Student Well-Being Policy

Over the past couple of years, Bangalore has become infamous for several incidents of child abuse in schools. February 2017 witnessed the most recent incident of child sexual abuse that got the local media into a frenzy debating and crucifying the school management with what clearly seemed like very little clarity or authenticity of the information. After a couple of days of mudslinging and noise, it settled down like it did in all the previous occasions. In all fairness, we must admit that there is no smoke without fire and the school management has for long sidelined this very critical issue.

Considering the fact that student well-being is an important and urgent issue on the agenda for school leaders, what is startling is that very little action has been taken on ground to address the issue. It seems obvious that most school leaders and managements don’t seem to learn lessons from mistakes of other schools, else these incidents would not have been recurring so often. During several of my interactions with school leaders over the years I have learned that schools have had innumerable discussions and debates on policy making when it comes to sensitive issues like student well-being. Almost every school seems to have a policy in place. However, communicating the policy is where very little action has happened. There is an urgent need for school to set this right.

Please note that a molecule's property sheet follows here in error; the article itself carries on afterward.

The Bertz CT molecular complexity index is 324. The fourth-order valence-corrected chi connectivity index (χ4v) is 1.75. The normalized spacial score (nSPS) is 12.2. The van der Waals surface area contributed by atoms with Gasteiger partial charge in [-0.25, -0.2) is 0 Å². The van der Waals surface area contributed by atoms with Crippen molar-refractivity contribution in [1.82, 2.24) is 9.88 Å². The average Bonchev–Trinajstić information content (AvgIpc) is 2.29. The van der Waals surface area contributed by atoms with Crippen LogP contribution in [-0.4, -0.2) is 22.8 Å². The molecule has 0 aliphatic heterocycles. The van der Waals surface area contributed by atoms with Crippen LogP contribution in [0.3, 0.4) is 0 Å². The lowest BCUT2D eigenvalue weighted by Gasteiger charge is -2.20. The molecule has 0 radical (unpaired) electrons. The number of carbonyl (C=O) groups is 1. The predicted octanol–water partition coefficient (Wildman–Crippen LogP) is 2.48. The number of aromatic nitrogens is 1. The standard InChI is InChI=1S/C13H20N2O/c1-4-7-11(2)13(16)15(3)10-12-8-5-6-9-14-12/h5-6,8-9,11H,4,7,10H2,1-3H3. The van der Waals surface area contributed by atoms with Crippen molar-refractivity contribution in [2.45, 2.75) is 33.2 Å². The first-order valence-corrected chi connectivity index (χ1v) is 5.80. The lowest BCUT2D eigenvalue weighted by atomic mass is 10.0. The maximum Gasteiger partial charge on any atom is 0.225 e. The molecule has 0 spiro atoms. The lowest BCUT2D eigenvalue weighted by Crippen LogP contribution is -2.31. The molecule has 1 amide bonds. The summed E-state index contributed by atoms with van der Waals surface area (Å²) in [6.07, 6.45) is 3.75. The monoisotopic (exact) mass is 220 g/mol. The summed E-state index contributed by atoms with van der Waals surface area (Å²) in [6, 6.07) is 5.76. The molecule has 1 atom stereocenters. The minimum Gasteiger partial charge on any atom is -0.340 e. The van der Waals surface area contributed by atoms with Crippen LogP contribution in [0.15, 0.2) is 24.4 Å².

A two-way strategy should be a good beginning in this direction:

    • Policy Making

The key here is not to create a verbose policy to satisfy the regulatory authorities, but to create a usable practical guide. Immense care must be taken to create different versions of the policy for various stakeholders like leaders, educators, support staff, students, parents etc. The content should not be a heavy long document. This in fact, should be replaced with crisp content in the form of info graphs, images, films, videos, voice notes, etc.  The content should be adaptable to print, digital and social media for it to be impactful.


  • Sensitize the Team

Once the content is in place, the next step is to have an effective Learning Program and not the run of the mill training program. Existing teams must have a different version of the learning program compared the new recruits. The versions of the learning program must be different for all the stakeholders to ensure effectiveness. The learning program cannot be a one-time affair, regular touch points to reinforce the learning must be enforced.

While it is imperative to have the policy, and sensitize the community, it is equally important to have an action plan or reference of occurrences with the steps in place. This would be an organized and effective way to develop and further implement the policy. As most schools across India come to the end of another academic year, I hope this is one action that we will be taken up on priority for the upcoming year.

Shaping Policies